The Western Pride of Pilanesberg

In my first 16 months of full time guiding, I have been fortunate enough to spend a lot of time with lions.

One pride in particular stands out for me and that is the Western Pride. Being in the West, they were the lions who I naturally spent the most time with and as a result, became very much attached to from an early stage. The following is my version of a photo blog, while telling their story from my point of view:


In July 2017, we began having frequent sightings of three lionesses, which included the old collared lioness, a young skittish girl who seemed to keep ruining their hunting attempts and a middle aged lioness who appeared to be nursing cubs (later confirmed as four cubs, two males and two females).

The pride had fragmented due to a number of young males leaving the safety of the group to begin the nomadic stages of their lives and as we were about to find out, another two lionesses were very much preoccupied with giving birth to new litters of their own!

The Old Collared lioness is now about 18 years old and still going strong. Age is just a number, right?

Enter the cubs…

By September 2017 we had a new-look Western Pride which included six lionesses with 11 cubs from three different litters. It began to feel like every time we saw them, we were going to discover another litter of cubs! Jokes aside, it is advantageous for lionesses to have cubs at the same time as they are able to allo-suckle. This means that any lactating lioness in the pride is able to feed any of the cubs.

Photographically, things were becoming easier as we were learning the routes and game trails that the pride preferred to take, allowing us to position perfectly. Getting the composition right was now the challenge. I still haven’t managed to get all 17 lions in one image! This is when that shorter lens comes handy.


You may be wondering who and where the males are? Check out this post about the Spooner Males

Growing up… We noticed that one male cub of the oldest litter was well ahead of his siblings in terms of physicality and bravery. He has a habit of having staring contests with the game viewers. We started referring to him as ‘Kenta’ which in Japanese means to be well formed and healthy.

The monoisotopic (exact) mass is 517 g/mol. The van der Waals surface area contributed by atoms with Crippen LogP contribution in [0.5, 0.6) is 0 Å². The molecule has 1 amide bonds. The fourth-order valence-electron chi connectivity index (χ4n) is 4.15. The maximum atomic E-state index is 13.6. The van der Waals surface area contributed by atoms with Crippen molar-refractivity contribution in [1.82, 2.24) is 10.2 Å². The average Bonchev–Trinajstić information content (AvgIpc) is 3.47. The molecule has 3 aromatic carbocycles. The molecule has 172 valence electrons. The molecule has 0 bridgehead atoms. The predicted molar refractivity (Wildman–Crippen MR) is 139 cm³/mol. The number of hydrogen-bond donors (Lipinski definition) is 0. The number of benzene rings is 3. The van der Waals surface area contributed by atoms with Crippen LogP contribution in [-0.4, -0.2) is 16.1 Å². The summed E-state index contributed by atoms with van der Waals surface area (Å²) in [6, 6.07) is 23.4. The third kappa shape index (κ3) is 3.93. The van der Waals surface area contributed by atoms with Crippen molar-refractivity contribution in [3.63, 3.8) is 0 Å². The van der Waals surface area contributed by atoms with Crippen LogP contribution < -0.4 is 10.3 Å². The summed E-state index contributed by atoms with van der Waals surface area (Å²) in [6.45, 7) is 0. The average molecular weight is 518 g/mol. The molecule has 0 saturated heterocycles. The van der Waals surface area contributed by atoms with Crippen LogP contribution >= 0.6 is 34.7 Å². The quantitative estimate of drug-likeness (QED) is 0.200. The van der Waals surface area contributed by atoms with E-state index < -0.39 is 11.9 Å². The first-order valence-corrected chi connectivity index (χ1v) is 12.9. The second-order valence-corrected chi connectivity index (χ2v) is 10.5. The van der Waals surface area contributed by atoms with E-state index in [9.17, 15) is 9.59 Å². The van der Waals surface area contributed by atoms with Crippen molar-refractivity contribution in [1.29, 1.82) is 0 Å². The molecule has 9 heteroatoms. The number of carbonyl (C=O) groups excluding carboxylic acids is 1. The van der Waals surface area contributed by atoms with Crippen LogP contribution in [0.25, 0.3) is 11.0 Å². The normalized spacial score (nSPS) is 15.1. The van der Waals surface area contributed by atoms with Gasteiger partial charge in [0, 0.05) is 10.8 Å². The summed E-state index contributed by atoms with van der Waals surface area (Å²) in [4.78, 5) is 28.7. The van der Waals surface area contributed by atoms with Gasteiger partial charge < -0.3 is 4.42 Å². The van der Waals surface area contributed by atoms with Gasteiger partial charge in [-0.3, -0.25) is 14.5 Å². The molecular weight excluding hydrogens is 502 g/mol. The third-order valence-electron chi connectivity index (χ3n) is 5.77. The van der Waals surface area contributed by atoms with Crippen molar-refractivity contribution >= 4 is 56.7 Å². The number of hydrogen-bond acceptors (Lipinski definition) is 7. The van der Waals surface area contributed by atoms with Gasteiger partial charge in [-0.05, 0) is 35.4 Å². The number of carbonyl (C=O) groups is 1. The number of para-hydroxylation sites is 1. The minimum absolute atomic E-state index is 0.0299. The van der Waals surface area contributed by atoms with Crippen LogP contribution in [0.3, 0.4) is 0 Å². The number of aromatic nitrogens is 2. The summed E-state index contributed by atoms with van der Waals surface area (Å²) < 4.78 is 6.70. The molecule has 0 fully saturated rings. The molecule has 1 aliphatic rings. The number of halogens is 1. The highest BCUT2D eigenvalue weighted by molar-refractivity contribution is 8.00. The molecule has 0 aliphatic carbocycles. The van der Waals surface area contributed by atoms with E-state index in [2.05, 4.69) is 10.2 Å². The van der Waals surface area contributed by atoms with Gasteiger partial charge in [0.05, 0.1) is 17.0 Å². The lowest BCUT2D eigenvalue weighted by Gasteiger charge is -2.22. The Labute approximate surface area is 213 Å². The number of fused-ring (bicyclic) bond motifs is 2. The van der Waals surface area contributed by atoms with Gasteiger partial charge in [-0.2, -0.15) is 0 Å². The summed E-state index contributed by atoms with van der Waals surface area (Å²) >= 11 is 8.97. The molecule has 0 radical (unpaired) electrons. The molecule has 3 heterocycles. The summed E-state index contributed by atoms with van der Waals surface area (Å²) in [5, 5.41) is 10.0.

Over months guests and I have been able to watch this pride grow in every way. The little fuzzy cubs started growing into their paws and were eventually all eating meat, which meant that more food had to be provided. The pride frequently split up for days at a time to do this. On one occasion that we know of, they managed to make three kills within 24 hours.

The Old Collared lioness just moments after pulling down a fully grown Zebra on her own. Not bad for an old lady, huh?
Just minutes later, the rest came trotting down the road to feed on the newly provided meal.
A (half) family portrait.
The Western Pride will often be seen moving between Batlhako Dam and Ruighoek Dam.
Pilanesberg sure does provide some colourful backdrops.
To see the whole pride reuniting after spending some time apart are some of my favourite memories. The bond between these lions is clear.
A female of the oldest litter, now almost adult size, still sometimes waits while the others go hunting.


It has been an absolute privilege and a pleasure to get to know these lions and they have taught me so much over the last 16 months. Right now (09 September 2018) the oldest litter of now sub-adult lions are about 1 year and 4 months old. The seven younger cubs are approaching a year soon.

To end, here are a few more recent images of the Western Pride:

201708 lioness
A lioness at Batlhako Dam. A favourite spot.
One of the Spooner brothers with the pride at sunrise.


‘Kenta’ in February 2018.


A future force to be reckoned with.

12 thoughts on “The Western Pride of Pilanesberg

  1. Thank you for a lovely and informative article. We saw 2 lionesses right in front of our unit at Kwa-Maritane in July. One of them was also a skittish young girl who spoiled their hunt on a family of warthogs. She turned on my son who was standing at the fence taking photos instead!


  2. I have been waiting for so long for someone like you to share your sightings and observations in the Pilanesberg πŸ™‚
    I am a regular reader of the Londelozi blog and even though I have never been there I became so familiar with their lion prides and leopards that one cannot help but grow attached.
    I am a regular visitor of the Pilanesberg and it brings me great joy to read about the antics about the resident prides πŸ™‚ I have seen the central pride many times as well as the two Black Rhino males. In August I saw 3 lionesses and a young male in Moloto for the first time. I have never heard much about the Western pride – what a pleasant surprise πŸ™‚ I am surprised at how big the pride is. I REALLY hope you will keep this up, cannot wait to read more!
    Thank you also for sharing your beautiful photos.

    From your new biggest fan πŸ™‚


    1. Wow thanks so much for the kind words, I’m glad you enjoy it! Its nice to know that people are interested in more than what’s on the surface at Pilanesberg. I hope you get to see them at some point, definitely have a look around Batlhako Dam in the early mornings πŸ‘πŸΌ


  3. Wow! Thank you for this interesting insight. We saw the Western Pride this weekend (7 October 2018) near Batlhako Dam. We will definitely make it part of our trip each time we go there.


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